“The 2021 budget is an extraordinary budget for extraordinary times”, said Finance Minister Pierre Gramegna during the presentation of the budget in October.
Thanks to the forward-looking fiscal policies in recent years, public debt has been gradually re-duced despite record investments. And without the corona crisis, the debt would have even gone down to the level of 2011.
Luxembourg was financially well prepared for this crisis
In contrast to most other EU Member States, Luxembourg therefore had the necessary financial leeway when the pandemic struck.
This allowed the government to draw up a stabilization and recovery plan to help the people, busi-nesses and independents during these difficult times.
The budget for 2021 is a budget of continuity with regards to the measures that have been taken in the fight against the Covid-19 crisis. New measures will be implemented to get through this crisis faster and to make our economy more resilient and sustainable in the future.
This budget is therefore marked by solidarity and the efforts for a sustainable recovery. Further measures are planned for the coming year, which will ensure a more qualitatively oriented development and consistent investments in terms of solidarity, housing, sustainability and infra-structural attractiveness.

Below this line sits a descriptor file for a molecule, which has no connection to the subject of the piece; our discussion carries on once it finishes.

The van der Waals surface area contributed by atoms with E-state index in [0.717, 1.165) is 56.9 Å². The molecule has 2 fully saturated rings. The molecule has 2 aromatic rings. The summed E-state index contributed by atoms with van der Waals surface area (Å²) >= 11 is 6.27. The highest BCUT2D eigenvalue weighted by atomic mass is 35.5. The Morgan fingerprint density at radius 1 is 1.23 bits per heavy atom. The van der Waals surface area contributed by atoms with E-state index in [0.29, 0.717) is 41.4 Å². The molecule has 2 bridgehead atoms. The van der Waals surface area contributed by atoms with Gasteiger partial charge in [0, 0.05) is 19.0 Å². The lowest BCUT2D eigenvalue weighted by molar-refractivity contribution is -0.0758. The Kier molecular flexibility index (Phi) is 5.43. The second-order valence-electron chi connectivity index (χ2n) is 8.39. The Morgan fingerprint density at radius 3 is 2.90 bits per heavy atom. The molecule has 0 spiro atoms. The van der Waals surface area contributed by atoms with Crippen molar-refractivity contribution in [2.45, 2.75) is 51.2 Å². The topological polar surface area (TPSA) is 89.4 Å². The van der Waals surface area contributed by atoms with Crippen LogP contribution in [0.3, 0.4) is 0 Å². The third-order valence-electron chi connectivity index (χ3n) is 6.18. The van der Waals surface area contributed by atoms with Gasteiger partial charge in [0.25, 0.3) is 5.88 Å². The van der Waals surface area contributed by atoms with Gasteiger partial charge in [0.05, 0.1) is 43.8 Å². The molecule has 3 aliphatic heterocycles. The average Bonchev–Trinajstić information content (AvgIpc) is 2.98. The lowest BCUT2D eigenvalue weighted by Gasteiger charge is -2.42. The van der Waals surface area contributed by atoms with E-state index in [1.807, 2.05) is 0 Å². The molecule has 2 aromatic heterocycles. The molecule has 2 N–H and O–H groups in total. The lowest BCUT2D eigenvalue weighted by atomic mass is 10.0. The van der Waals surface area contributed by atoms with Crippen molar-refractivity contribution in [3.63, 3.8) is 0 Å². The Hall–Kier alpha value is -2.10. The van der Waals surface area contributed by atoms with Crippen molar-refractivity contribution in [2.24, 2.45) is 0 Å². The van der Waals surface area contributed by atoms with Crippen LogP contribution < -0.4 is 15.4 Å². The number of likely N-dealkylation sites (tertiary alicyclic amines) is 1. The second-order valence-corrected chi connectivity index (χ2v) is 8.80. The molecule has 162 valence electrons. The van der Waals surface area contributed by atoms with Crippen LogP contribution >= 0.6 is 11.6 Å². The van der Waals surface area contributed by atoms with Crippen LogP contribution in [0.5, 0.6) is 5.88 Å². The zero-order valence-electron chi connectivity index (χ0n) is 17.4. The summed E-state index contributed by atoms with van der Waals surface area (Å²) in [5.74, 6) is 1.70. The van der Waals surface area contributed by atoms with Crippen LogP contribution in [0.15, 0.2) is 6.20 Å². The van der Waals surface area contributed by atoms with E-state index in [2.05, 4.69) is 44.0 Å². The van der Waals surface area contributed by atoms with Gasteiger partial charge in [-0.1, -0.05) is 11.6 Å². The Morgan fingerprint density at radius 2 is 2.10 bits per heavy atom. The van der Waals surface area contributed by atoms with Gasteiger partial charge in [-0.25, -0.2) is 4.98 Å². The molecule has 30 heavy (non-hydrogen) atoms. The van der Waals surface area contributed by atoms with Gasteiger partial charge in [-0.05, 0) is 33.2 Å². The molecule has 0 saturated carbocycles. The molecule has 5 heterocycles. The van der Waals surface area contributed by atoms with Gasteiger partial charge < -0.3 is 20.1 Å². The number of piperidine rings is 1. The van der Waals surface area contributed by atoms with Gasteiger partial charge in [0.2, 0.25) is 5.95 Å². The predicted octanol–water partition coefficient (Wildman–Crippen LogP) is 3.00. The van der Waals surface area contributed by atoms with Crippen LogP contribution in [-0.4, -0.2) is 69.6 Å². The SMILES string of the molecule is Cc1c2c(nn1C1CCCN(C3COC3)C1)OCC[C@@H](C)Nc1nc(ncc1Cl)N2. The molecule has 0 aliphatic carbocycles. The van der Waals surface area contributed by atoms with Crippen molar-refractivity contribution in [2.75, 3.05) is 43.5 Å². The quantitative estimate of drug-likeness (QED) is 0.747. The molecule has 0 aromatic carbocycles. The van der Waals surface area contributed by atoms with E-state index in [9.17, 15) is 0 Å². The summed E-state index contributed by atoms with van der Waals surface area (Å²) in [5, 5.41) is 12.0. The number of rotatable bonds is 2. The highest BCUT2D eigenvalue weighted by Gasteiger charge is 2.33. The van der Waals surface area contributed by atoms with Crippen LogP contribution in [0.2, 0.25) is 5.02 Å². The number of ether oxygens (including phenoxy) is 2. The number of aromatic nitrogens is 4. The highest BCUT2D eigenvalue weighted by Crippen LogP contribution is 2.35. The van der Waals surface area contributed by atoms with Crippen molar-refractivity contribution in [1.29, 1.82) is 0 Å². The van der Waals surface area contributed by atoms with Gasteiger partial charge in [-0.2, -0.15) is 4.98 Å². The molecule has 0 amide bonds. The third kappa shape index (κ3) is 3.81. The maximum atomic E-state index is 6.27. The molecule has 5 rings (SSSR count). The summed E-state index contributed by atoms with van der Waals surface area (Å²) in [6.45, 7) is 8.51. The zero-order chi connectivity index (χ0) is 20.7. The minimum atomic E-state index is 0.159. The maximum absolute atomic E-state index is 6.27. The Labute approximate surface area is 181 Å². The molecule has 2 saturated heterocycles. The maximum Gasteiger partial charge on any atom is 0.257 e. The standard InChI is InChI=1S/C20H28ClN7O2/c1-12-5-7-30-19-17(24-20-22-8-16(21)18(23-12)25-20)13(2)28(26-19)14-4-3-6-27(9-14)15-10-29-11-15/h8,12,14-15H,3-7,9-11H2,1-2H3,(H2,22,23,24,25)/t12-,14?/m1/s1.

The 2021 budget provides for investments of 2.8 billion euros. That is more than last year’s ordi-nary investments. Maintaining investment at a high level is the right decision to secure jobs and help businesses as well as the self-employed through the crisis and accelerate economic recovery.
Focus on social cohesion
In these uncertain times, the DP wants to protect especially the most vulnerable.
Accordingly, the “cost-of-living” allowance will be increased by 10% this year – and that after it already having been doubled during the COVID crisis. The REVIS will also be raised in this con-text.
On 1rst January of this year, the minimum wage was increased by 2.8% on the basis of the evolution of salaries in 2018 and 2019, as is the case on a regular basis every two years.
For businesses that are most affected by the crisis – and for which therefore an additional burden in the shape of an increased minimum wage will be difficult to bear – a new aid of 500 € per employee has been introduced by the Ministry of the Middle Classes. Some 40,000 people from the HORE-CA, retail and event sector will benefit from it.
In addition to the extension of the aid schemes following the restart plan Neistart Lëtzebuerg, the budget provides for an extension of the part-time regime until the middle of the year. Partial unem-ployment is an important measure to maintain jobs. Without this regime, unemployment would have doubled according to the STATEC.
The Ministry of Housing, meanwhile, will receive 11% more funding and the special fund for the creation of affordable housing will be doubled by 2024.
As with many other countries, a CO2 tax has been introduced for the fight against climate change. According to the polluter pays principle, the tax will increase from 20 to 30 euros a ton by 2023. In concrete terms, this means that petrol and diesel have become 5 cents more expensive this year.
The CO2 tax is not an ordinary tax. With a socially equitable tax credit of 96 Euros per year, this tax is being compensated for the more socially disadvantaged households.